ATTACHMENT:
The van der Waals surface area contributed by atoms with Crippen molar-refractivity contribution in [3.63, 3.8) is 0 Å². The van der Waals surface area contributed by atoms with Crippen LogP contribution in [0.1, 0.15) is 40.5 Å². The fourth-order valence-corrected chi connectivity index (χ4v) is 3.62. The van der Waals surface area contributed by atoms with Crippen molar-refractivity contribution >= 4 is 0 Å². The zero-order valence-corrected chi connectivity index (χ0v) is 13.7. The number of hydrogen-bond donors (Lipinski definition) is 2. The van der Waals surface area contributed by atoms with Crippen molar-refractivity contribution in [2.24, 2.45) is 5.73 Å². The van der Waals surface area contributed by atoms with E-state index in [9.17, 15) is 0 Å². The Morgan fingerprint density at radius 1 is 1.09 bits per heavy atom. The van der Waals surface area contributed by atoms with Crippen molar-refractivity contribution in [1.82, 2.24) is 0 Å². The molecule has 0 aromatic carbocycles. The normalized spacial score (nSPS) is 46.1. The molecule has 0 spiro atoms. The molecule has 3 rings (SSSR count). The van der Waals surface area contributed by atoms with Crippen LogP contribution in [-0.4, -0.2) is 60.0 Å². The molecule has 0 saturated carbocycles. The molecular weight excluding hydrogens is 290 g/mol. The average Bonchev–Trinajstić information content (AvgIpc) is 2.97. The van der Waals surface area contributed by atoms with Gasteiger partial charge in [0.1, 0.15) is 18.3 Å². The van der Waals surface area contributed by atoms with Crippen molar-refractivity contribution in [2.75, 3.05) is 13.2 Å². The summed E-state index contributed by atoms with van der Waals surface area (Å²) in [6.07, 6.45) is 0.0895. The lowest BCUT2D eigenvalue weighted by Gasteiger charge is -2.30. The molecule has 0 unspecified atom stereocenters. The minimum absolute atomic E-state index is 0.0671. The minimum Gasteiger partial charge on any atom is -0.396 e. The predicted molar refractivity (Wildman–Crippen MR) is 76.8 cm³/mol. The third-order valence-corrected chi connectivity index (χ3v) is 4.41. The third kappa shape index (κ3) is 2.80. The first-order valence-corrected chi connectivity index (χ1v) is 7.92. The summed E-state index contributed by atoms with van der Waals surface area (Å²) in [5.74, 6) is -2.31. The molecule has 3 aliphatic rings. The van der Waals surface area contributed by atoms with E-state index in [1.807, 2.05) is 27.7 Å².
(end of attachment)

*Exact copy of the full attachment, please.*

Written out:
The van der Waals surface area contributed by atoms with Crippen molar-refractivity contribution in [3.63, 3.8) is 0 Å². The van der Waals surface area contributed by atoms with Crippen LogP contribution in [0.1, 0.15) is 40.5 Å². The fourth-order valence-corrected chi connectivity index (χ4v) is 3.62. The van der Waals surface area contributed by atoms with Crippen molar-refractivity contribution >= 4 is 0 Å². The zero-order valence-corrected chi connectivity index (χ0v) is 13.7. The number of hydrogen-bond donors (Lipinski definition) is 2. The van der Waals surface area contributed by atoms with Crippen molar-refractivity contribution in [2.24, 2.45) is 5.73 Å². The van der Waals surface area contributed by atoms with E-state index in [9.17, 15) is 0 Å². The Morgan fingerprint density at radius 1 is 1.09 bits per heavy atom. The van der Waals surface area contributed by atoms with Crippen molar-refractivity contribution in [1.82, 2.24) is 0 Å². The molecule has 0 aromatic carbocycles. The normalized spacial score (nSPS) is 46.1. The molecule has 0 spiro atoms. The molecule has 3 rings (SSSR count). The van der Waals surface area contributed by atoms with Crippen LogP contribution in [-0.4, -0.2) is 60.0 Å². The molecule has 0 saturated carbocycles. The molecular weight excluding hydrogens is 290 g/mol. The average Bonchev–Trinajstić information content (AvgIpc) is 2.97. The van der Waals surface area contributed by atoms with Gasteiger partial charge in [0.1, 0.15) is 18.3 Å². The van der Waals surface area contributed by atoms with Crippen molar-refractivity contribution in [2.75, 3.05) is 13.2 Å². The summed E-state index contributed by atoms with van der Waals surface area (Å²) in [6.07, 6.45) is 0.0895. The lowest BCUT2D eigenvalue weighted by Gasteiger charge is -2.30. The molecule has 0 unspecified atom stereocenters. The minimum absolute atomic E-state index is 0.0671. The minimum Gasteiger partial charge on any atom is -0.396 e. The predicted molar refractivity (Wildman–Crippen MR) is 76.8 cm³/mol. The third-order valence-corrected chi connectivity index (χ3v) is 4.41. The third kappa shape index (κ3) is 2.80. The first-order valence-corrected chi connectivity index (χ1v) is 7.92. The summed E-state index contributed by atoms with van der Waals surface area (Å²) in [5.74, 6) is -2.31. The molecule has 3 aliphatic rings. The van der Waals surface area contributed by atoms with E-state index in [1.807, 2.05) is 27.7 Å².